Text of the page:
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When we use the term “travel hacking” here at InsideFlyer UK, we generally refer to legal, if only occasionally morally ambiguous, ways of earning and redeeming miles and points for maximum benefit. However, I couldn’t help noticing that “el Rey Millas” – the King of Miles – was arrested in Bogota, Colombia recently, with his exploits making the Colombian press – in Spanish, but worth a read on Google Chrome auto-translate – for the second time in recent years. He was apparently arrested en route from Bogota to Cartagena for violating the terms of his house arrest for a previous conviction.
Jaime Alejandro Solano Moreno managed to steal over five million miles and to travel to many countries worldwide. Rather than churning credit cards like the rest of us, he set up a fake website for Avianca LifeMiles, then sent “phishing” e-mails to a large number of Colombian actors, singers and celebrities, such as Modern Family’s Sofia Vergara.
How he managed to guess so many private e-mail addresses I cannot imagine, but it appears that he selected his targets wisely, as many of them would surely travel extensively, yet not really monitor the balances in their mileage accounts too closely. Once he obtained their log-in details for Lifemiles, Moreno would book travel for himself using his victim’s miles. He reportedly also was bold enough to sell “all inclusive” packages to third parties for cash, all the while booking such travel with miles from hacked accounts.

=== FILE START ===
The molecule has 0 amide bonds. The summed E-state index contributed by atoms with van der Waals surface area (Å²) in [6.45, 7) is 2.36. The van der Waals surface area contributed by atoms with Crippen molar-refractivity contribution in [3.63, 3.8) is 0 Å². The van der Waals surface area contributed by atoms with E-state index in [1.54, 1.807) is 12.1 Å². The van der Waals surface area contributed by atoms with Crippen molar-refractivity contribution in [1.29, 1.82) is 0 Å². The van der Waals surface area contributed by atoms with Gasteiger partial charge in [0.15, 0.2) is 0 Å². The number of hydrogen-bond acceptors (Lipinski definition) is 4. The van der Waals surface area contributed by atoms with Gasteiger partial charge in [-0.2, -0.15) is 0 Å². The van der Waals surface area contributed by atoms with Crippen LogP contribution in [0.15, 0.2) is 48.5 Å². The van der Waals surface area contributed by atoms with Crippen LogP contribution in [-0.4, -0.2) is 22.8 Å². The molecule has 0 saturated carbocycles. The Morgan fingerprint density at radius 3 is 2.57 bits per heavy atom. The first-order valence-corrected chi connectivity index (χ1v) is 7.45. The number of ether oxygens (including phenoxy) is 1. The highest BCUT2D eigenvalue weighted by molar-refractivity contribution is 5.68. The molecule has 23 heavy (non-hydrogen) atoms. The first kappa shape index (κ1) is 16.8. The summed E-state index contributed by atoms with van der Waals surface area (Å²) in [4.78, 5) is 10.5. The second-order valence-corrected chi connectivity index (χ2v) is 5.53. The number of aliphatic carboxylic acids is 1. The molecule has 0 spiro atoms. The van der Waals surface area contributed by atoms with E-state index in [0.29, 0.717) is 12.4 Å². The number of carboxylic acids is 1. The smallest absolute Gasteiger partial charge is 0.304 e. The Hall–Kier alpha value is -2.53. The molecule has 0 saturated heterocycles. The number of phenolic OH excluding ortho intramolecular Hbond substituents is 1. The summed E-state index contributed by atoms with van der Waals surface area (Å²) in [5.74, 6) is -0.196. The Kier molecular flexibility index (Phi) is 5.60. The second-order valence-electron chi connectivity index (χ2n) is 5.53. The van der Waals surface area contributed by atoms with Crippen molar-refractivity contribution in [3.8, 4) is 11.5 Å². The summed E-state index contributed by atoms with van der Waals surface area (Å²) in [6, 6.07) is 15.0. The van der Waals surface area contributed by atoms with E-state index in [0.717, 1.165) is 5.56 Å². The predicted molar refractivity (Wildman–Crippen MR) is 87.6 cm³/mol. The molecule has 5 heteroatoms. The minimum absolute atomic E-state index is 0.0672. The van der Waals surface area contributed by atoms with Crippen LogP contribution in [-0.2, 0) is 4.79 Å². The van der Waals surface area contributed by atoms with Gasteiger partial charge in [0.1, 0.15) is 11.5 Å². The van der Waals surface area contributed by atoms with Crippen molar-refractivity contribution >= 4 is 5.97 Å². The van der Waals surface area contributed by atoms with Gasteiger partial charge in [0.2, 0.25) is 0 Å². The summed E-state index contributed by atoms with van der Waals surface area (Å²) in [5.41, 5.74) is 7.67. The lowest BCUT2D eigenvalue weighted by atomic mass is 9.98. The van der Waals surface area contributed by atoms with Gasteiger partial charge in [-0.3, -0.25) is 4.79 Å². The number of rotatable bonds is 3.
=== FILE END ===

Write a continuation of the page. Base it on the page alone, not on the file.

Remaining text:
Frankly… I’m impressed at his ambition. Why? Because most reports of hacked accounts involve cashing out through Amazon gift cards and other massively sub-optimal uses of miles and points! 😉
Don’t let it happen to you
Having your loyalty programme accounts hacked is not fun. Here are some tips:
- Sign up for Award Wallet using the following upgrade coupon code – free-tvwmoe – and update your account balances regularly. The sooner you are aware of a hack, the sooner you can sort it out with the airline or hotel chain.
- Use complicated, one-off passwords for each different loyalty programme account. Since Award Wallet is keeping track of your passwords (as will your computer browser), there is no real need to stick with a single, easy-to-remember password across various accounts.
- Tip 2 does not apply to IHG Rewards Club, which insists upon an easy-to-force-hack 4-digit PIN number. At least try to avoid publishing your account number online, or throwing away account statements, hotel receipts, etc.
- Airlines and hotel chains will never e-mail you to ask you to reset your password. Legitimate emails should also be addressed to you personally, not to “Dear Member”. Most emails regarding promotions should be legitimate, but you can always click on the links provided on Inside Flyer UK – we promise that we’re not phishing!
Have you ever been hacked? Does Jaime’s exploit fill you with admiration or scorn?